May 15, 2021

Maori News & Indigenous Views

Bloc leaves aboriginal voters on sidelines (Montreal Gazette)

4 min read

Ren Kistabish has a quick answer when asked what’s going to happen on May 2: “There’s going to be a fight.”

Born in Amos, Kistabish jokingly calls himself an Algocree – a nod to his Cree and Algonquin heritage. Now he lives in Val d’Or, a hub for aboriginal people like himself who love the outdoors but are old enough to appreciate the services of a regional centre.

It doesn’t take much to get him going on his favourite topics.

Like the secret of hunting for bear – “just wait there and he’ll come to you” – or his views on the nonsense of the national gun registry – “a big waste of money.”

And then there’s politics, which he follows religiously, even though he doesn’t think much of the candidates – and doesn’t plan to vote.

So when Bloc Qubcois leader Gilles Duceppe paid a visit to the Native Friendship Centre in Val d’Or the other day, Kistabish was happy to stay back, holding court in the cafeteria.

Not that Kistabish or most of the other aboriginal people at the centre that morning were asked to join in.

During Duceppe’s campaign swings around the province, most events are by-invitationonly, brief photo ops aimed at giving the television crews the images they need without involving too much mingling with the public.

Not that there have been many well-wishers standing on the sidelines, but there didn’t seem to be much effort put into finding them either.

In the crucial third week of the campaign, with a succession of public opinion polls showing the Bloc in a threeway race with the Conservatives and the New Democrats, Duceppe divided his time between television and radio interviews and preaching to the converted at party functions.

When Duceppe visited a CEGEP in St. Hyacinthe, the Bloc leader spent nearly all his time at a textile workshop looking at machinery. Only by chance did he meet up with a handful of students in the corridor on the way out.

Duceppe’s visit to Val d’Or was designed to shore up support in the riding of Abitibi-Baie-James-Nunavik-Eeyou. At 843,721 square kilometres, it is Quebec’s largest federal district. But the Bloc’s prospects don’t look good this time around. The New Democratic Party candidate is well-known Cree leader and lawyer Romeo Saganash. Should he win, he’d be the first aboriginal person to represent a region which is home to 16,000 Cree and 11,000 Inuit.

And it really didn’t help when the Bloc candidate, Yvon Lvesque, said he didn’t expect Saganash to do well because a lot of people wouldn’t want to vote for a native person.

Lvesque apologized, but Duceppe’s whistle-stop visit was obviously intended to help mend fences.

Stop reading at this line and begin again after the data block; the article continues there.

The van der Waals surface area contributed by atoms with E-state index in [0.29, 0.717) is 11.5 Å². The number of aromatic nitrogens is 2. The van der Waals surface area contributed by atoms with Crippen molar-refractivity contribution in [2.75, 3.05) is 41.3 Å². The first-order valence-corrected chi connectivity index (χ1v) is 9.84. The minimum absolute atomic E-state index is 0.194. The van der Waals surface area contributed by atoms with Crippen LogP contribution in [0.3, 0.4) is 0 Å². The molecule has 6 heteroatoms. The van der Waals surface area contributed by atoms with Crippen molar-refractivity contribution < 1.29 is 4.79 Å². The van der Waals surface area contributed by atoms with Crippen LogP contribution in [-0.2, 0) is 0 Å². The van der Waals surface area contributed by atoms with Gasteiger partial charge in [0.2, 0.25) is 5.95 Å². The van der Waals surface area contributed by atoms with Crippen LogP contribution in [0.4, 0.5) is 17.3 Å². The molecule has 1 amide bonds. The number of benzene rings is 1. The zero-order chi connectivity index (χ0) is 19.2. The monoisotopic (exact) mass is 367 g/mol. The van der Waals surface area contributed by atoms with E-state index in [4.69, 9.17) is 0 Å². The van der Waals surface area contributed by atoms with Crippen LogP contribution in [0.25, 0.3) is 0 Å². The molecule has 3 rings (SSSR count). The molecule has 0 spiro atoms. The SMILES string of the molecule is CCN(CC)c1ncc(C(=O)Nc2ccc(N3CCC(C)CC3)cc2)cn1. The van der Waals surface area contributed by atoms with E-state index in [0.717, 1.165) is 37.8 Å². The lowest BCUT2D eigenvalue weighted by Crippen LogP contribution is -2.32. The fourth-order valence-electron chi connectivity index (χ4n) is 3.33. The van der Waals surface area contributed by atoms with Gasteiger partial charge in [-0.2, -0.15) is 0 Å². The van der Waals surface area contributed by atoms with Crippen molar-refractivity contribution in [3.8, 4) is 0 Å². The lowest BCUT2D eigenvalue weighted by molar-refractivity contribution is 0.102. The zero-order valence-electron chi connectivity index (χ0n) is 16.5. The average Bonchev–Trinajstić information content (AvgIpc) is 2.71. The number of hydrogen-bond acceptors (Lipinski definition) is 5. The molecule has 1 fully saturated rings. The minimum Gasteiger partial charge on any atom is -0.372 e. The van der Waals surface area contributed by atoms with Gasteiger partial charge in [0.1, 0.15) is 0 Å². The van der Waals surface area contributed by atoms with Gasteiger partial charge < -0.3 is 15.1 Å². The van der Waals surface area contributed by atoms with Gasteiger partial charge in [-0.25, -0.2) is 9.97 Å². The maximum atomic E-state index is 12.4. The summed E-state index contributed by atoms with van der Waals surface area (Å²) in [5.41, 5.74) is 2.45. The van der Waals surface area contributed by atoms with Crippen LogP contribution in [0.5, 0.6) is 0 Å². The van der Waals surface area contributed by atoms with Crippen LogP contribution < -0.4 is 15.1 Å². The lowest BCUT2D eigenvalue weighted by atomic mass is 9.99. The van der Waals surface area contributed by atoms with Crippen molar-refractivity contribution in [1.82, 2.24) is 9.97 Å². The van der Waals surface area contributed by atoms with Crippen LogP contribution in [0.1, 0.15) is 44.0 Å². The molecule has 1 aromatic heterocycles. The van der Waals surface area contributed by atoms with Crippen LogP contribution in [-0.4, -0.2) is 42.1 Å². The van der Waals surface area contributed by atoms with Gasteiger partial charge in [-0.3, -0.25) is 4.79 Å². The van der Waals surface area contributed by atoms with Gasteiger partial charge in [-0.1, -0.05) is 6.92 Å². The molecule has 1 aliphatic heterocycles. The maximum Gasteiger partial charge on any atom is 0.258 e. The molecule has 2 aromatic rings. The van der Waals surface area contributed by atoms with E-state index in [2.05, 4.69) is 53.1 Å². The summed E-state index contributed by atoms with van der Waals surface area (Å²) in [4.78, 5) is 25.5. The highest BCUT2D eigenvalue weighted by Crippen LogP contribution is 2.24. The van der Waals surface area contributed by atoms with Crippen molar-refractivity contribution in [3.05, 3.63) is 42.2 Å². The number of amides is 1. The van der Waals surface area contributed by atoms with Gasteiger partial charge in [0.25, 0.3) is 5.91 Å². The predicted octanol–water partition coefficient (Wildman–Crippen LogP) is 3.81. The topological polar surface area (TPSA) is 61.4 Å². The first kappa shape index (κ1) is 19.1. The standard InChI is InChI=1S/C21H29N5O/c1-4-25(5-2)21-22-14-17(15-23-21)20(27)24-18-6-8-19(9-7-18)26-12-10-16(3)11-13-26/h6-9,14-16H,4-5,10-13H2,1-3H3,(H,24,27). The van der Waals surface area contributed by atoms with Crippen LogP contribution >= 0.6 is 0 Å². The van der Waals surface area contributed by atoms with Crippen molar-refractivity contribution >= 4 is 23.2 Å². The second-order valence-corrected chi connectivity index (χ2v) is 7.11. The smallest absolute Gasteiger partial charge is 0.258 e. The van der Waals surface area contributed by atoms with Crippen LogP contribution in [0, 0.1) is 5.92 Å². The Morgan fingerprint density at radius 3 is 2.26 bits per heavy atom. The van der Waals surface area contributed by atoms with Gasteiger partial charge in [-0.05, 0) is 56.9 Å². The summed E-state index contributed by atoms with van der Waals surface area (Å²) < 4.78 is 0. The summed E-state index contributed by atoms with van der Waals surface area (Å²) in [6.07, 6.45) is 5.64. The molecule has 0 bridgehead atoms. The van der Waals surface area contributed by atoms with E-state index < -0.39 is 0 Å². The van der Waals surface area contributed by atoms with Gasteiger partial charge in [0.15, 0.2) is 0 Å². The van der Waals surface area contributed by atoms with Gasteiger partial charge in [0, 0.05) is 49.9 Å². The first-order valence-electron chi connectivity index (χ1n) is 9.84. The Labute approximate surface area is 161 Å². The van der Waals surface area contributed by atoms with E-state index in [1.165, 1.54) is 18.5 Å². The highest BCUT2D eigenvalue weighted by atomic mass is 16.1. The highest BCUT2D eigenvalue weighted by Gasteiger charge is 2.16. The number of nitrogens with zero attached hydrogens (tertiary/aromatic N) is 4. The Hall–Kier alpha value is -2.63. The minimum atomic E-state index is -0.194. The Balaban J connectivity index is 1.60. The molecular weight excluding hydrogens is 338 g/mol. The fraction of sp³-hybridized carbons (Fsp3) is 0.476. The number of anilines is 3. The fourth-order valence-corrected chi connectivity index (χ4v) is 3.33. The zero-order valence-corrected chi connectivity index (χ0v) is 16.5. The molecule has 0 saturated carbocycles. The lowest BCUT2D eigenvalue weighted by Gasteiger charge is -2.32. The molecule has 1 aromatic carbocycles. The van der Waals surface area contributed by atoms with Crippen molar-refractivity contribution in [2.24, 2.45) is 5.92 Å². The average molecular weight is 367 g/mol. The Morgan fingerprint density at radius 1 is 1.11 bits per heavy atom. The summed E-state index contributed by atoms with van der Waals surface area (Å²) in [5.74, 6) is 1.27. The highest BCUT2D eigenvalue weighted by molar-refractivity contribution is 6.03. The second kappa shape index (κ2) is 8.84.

“For me, it would be unheard of to visit a city like Val d’Or without meeting with people from the first nations,” Duceppe told reporters.

And there were nice words about how aboriginal people are part of the fabric of Quebec.

“I have always said we are Quebecers without exception and in the Quebec nation, there are the 10 first nations.”

Yet except for a quick tour around the centre and a private meeting with community leaders, the Bloc didn’t make much effort to talk to the seniors gathered in the TV room or the young people huddled around table in the caf.

Certainly nothing to persuade Kistabish or others on hand to change their minds.

“I just hope Romeo wins,” one woman said gleefully.

“I vote Liberal,” said Guillaume Diamond, although he confessed he’s not sure who is running for the Liberals.

“That one? No, he only speaks French,” Kistabish, who speaks fluent English, French and Cree, said of Duceppe, who also speaks English.

Kistabish said he wasn’t all that bothered by Lvesque’s remarks. He just doesn’t trust politicians.

If it’s any comfort to Duceppe, who has been campaigning vigorously to make sure the Conservatives don’t win a majority, Kistabish doesn’t have much use for Stephen Harper either.

“They are all in the same boat. He’s a liar. The big bosses everywhere – federal, Bloc, NDP, they are all liars. Promises, promises. No good. I don’t believe any of it.

“If it’s an aboriginal, a bloquiste, a federalist, it’s all the same.

“We have had it, someone who talks well, you vote for them and nothing changes. It’s all promises.”

Kistabish was asked whether he thinks we’d be better without any government at all?

“We don’t know, do we?”

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Copyright (c) The Montreal Gazette

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